The dynamics of New Brunswick politics are different from those of other Canadian provinces. The lack of a dominant urban Center in the province means that the government has to be responsive to issues affecting all areas of the province. In addition, the presence of a large Francophone minority dictates that consensus politics is necessary, even when there is a majority government present. In this manner, the ebb and flow of New Brunswick provincial politics parallels the federal stage.

 

New Brunswick Most Important Cities

Saint John: Saint John is the largest city in New Brunswick and the second largest city in the Maritime Provinces. It is known as the Fundy City due to its location on the north shore of the Bay of Fundy at the mouth of the Saint John River, as well as being the only city on the bay. In 1785 Saint John became the first incorporated city in Canada.

Saint John had a population of 70,063 in 2011 over an area of 315.82 km2. The Saint John metropolitan area covers a land area of 3,362.95 km2across the Caledonia Highlands, with a population (as of 2011) of 127,761 making it the second largest CMA in New Brunswick behind Moncton.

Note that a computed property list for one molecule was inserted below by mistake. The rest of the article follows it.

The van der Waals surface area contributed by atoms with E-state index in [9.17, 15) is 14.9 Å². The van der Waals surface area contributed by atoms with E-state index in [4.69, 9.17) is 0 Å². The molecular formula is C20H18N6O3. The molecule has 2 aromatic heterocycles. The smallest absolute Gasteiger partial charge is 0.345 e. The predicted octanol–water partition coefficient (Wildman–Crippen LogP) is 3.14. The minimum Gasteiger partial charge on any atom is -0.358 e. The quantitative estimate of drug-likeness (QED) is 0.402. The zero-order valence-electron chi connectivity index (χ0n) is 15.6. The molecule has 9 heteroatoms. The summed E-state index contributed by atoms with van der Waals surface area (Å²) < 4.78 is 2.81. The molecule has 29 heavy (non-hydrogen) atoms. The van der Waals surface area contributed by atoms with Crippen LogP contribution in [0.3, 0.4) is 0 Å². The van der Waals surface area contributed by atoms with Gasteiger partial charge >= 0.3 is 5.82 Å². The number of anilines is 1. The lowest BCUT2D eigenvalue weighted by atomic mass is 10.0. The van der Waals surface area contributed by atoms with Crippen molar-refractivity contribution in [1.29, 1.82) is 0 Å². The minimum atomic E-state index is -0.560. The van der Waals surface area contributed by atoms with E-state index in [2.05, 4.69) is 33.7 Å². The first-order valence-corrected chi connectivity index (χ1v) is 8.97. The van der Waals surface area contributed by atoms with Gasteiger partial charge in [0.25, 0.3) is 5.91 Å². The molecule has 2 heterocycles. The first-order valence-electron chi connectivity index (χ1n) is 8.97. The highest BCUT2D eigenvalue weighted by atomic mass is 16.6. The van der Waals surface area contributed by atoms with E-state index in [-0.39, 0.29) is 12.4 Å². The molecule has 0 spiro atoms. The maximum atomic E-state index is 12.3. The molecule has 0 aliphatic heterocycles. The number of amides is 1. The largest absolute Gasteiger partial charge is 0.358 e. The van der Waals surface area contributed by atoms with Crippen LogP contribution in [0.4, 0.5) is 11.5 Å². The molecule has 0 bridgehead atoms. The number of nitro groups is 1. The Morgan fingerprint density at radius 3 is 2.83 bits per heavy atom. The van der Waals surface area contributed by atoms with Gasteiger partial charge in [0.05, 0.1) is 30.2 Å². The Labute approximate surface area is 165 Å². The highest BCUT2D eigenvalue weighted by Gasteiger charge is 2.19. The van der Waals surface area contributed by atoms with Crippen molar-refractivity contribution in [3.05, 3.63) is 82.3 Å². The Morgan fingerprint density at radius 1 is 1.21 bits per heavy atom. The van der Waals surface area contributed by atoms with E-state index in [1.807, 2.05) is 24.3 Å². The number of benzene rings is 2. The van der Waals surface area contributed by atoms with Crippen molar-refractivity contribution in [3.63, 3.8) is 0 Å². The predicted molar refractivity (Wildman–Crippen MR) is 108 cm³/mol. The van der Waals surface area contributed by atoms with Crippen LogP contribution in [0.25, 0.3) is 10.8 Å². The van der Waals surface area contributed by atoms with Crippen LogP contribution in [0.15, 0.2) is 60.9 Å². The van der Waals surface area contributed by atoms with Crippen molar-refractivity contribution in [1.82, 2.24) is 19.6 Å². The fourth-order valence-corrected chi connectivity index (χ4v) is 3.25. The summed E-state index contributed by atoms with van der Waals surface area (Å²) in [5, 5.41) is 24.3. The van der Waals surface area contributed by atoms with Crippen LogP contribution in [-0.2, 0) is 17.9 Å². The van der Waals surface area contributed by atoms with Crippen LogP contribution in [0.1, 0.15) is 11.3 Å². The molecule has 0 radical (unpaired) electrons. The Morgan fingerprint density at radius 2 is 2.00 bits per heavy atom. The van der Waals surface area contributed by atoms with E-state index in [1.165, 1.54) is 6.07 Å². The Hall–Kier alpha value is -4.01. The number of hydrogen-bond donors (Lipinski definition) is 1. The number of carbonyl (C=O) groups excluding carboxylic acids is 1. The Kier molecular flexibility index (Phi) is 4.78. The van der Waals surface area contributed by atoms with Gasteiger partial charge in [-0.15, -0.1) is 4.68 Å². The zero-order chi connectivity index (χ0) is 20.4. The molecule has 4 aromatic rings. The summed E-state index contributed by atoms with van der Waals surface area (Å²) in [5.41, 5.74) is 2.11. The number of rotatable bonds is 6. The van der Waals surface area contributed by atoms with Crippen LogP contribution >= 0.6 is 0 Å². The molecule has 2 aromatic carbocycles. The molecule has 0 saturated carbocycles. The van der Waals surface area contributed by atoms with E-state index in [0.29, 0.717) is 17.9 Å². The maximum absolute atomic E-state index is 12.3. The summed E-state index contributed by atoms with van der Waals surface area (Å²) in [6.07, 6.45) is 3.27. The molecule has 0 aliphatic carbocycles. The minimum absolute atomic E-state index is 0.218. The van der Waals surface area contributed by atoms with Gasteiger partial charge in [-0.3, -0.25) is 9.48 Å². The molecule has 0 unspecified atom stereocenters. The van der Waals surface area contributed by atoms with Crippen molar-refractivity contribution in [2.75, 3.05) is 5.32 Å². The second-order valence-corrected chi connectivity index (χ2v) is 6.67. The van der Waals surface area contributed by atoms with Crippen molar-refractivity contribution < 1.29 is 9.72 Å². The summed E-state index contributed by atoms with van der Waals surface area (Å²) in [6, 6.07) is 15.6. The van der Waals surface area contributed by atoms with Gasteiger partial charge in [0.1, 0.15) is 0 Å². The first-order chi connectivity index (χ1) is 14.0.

The climate of Saint John is humid continental. The Bay of Fundy never fully freezes, thus moderating the winter temperatures compared with inland locations. Even so, with the prevailing wind blowing from the west, the average January temperature is about −8.2 °C.  Summers are usually warm to hot, and daytime temperatures often exceed 25 °C.

Economy of Saint John was based on shipbuilding at the city's dry dock which was one of the largest in the world. Since 2003 shipbuilding has ended on the scale it once was forcing the city to adopt a new economic strategy. Saint John still maintains industrial infrastructure in the city's east side such as Canada's largest oil refinery. Wealthy industrialist K.C. Irving and his family built an industrial conglomerate in the city during the 20th century with interests in oil, forestry, shipbuilding, media and transportation. Irving companies remain dominant employers in the region with North America's first deep water oil terminal, a pulp mill, a paper mill and a tissue paper plant.

Moncton: Moncton is a Canadian city located in southeastern New Brunswick. Situated in the Petitcodiac River Valley, Moncton lies at the geographic center of the Maritime Provinces. The city has earned the nickname "Hub City" because of its central location and also because Moncton has historically been the railway and land transportation hub for the Maritimes.